When Portico Quartet made the Mercury Prize shortlist in 2008 for their debut album Knee-Deep In The North Sea, it was as the ‘token jazz nomination’, a label that for many years clung sheepishly to a prize that’s never been won by a jazz album. Another genre that’s always been accompanied by the word ‘token’ when brought up in the context of the Mercury Prize is folk, and interestingly, former Portico Quartet member Nick Mulvey made the shortlist in 2014 as a folk nominee for his excellent solo album First Mind.
This neatly demonstrates the particular change in direction taken by Mulvey, crossing genres, but continuing to stay just outside the mainstream of popular music. But Portico Quartet sans Mulvey have also changed. The signs of this first started to appear in their self-titled 2011 album, which introduced electronic layers to their jazz scaffold. A self-titled album is often seen as a statement that a band have settled into the sound they intend to stick by, but the group have now undergone another evolution in sound, along with a change of name.
Dropping the quartet tag has clearly been a practical decision in one respect: the band is now a three piece, with percussionist Keir Vine having left last year. But there is something more symbolic in it too; quartet is suggestive of the jazz act that the band started out as, and while the self-titled Portico Quartet album remained at its core a jazz record, Living Fields is more glitchy electronic pop. It’s not so much a new chapter for the group, but a whole new book. Portico have stated that they wish to be considered a completely new band, and Living Fields is therefore to be taken as a debut album. They are now signed to Ninja Tune, as befits their new sound.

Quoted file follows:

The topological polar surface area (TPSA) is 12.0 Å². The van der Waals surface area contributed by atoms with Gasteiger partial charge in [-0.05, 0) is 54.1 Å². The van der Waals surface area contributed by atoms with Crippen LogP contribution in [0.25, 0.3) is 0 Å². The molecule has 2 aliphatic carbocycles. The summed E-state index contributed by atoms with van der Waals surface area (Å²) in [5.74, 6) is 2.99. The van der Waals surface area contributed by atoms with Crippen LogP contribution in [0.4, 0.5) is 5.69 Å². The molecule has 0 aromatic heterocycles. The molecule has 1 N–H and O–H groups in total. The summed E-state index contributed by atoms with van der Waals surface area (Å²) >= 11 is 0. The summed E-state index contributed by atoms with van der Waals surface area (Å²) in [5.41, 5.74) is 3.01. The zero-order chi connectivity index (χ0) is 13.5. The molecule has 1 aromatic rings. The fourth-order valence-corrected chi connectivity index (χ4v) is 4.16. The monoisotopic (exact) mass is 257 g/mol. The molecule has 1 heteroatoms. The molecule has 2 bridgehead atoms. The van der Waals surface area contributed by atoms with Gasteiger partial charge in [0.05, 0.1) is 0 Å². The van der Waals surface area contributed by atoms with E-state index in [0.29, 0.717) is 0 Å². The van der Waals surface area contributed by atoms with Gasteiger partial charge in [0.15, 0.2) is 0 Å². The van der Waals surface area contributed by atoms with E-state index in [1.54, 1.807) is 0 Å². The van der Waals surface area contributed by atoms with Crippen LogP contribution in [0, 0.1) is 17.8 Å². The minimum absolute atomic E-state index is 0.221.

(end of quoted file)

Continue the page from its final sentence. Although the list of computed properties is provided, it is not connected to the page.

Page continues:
The big difference between Portico and Portico Quartet is that here we have songs, complete with vocals, rather than fluid instrumentals. Three guest vocalists contribute: Portico’s new label-mate Jono McCleery, alt-J’s Joe Newman (who has previously borrowed the title of Portico Quartet’s debut album, Knee-Deep In The North Sea to use as a line in the alt-J song Dissolve Me), and for just one track, downtempo golden boy Jamie Woon.
The differences in the vocal styles of the three are quite subtle, so there is none of the disjointedness that a big cast of guest vocalists can sometimes introduce to an album; with both singing any lyrics they ensure that the album feels consistent. At times, Newman’s distinctive tone can be slightly overpowering; his best performance is also his most subtle, on Atacama. Of the three singers, McCleery feels most at one with the music, positioning himself just forward of it, but never overshadowing it.
As for the music itself, it ranges from soft, composed and soulful to powerful and resounding, with occasional elements that wouldn’t be out of place in a dubstep record. With Vine gone, so too is the hang, the distinctive percussion instrument that was characteristic of Portico Quartet’s sound. It’s replaced by synths, some of which come fairly close to replicating its mellow, hollow tone, as in 101. Jack Wylie’s sax also seems to have disappeared, and it’s not always clear what each member of the group is doing at any given moment.
Indeed, it’s not apparent how far traditional instruments are involved at all, and how big a part drum machines and samplers are playing. This is testament to the group’s craft and production skills; Portico have certainly succeeded in reinventing themselves, and they sound like a completely different band to Portico Quartet. The flipside of this is less positive: with their synth textures and post-dubstep influences, they don’t sound all that different from much of the pop music being made at the moment.